Personalised information filtering using event causality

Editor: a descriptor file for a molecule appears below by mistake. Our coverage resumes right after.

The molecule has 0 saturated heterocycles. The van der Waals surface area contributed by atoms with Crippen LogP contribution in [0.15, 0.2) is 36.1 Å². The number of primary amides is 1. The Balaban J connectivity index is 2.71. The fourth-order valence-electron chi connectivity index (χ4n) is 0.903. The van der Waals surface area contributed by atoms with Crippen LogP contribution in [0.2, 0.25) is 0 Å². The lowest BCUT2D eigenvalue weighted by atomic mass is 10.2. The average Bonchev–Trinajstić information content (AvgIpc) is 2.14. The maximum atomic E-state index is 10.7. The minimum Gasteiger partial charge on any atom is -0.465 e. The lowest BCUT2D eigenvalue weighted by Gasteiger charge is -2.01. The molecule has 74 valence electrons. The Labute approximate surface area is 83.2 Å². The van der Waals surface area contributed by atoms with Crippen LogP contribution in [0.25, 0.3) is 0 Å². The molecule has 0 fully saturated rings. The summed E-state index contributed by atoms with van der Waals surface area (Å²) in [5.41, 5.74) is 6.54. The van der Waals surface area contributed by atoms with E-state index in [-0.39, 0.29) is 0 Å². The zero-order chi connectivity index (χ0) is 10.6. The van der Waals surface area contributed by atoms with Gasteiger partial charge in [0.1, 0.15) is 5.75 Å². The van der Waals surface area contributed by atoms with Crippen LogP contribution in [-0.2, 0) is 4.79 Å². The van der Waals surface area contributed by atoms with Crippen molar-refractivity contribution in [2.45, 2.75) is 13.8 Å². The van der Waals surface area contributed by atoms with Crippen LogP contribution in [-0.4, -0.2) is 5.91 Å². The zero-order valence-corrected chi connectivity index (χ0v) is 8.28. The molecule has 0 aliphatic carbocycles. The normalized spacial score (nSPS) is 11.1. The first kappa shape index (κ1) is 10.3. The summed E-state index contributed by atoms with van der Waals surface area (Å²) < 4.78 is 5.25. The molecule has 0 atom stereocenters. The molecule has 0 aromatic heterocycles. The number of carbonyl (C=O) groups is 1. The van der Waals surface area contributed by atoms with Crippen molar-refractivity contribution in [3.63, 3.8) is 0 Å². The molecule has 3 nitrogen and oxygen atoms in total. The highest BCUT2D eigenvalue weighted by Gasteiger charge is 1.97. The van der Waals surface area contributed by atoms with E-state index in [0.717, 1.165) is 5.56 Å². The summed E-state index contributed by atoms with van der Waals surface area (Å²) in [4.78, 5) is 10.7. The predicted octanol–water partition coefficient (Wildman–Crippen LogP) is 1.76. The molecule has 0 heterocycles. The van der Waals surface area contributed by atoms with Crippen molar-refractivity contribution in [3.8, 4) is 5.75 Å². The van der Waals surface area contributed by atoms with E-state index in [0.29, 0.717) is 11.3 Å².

Previous research on multimedia information filtering has mainly concentrated on key frame identification and video skim generation for browsing purposes, however applications requiring the generation of summaries as the final product for user con- sumption are of equal scientific and commercial interest. Recent advances in computer vision have enabled the extraction of semantic events from an audio-visual signal, so it can be assumed for our purposes that such semantic labels are already available for use. We concentrate instead on developing methods to prioritise these semantic elements for inclusion in a summary which can be personalised to meet a particular user's needs. Our work differentiates itself from that in the literature as it is driven by the results of a knowledge elicitation study with expert summarisers. The experts in our study believe that summaries structured as a narrative are better able to convey the content of the original data to a user. Motivated by the information filtering problem, the primary contribution of this thesis is the design and implementation of a system to summarise sequences of events by automatic modelling of the causal relationships between them. We show, by com- parison against summaries generated by experts and with the introduction of a new coherence metric, that modelling the causal relationships between events increases the coherence and accuracy of summaries. We suggest that this claim is valid, not only in the domain of soccer highlights generation, in which we carry out the bulk of our experiments, but also in any other domain in which causal relationships can be iden- tified between events. This proposal is tested by applying our summarisation system to another, significantly different domain, that of business meeting summarisation, using the soccer training set and a manually generated ontology mapping. We introduce the concept of a context-group of causally related events as a first step towards modelling narrative episodes and present a comparison between a case based reasoning and a two-stage Markov model approach to summarisation. For both methods we show that by including entire context-groups in the summary, rather than single events in isolation, more accurate summaries can be generated. Our approach to personalisation biases a summary according to particular narrative plotlines using different subsets of the training data. Results show that the number of instances of certain event classes can be increased by biasing the training set appropriately. This method gives very similar results to a standard weighting method, while avoiding the need to tailor the weights to a particular application domain.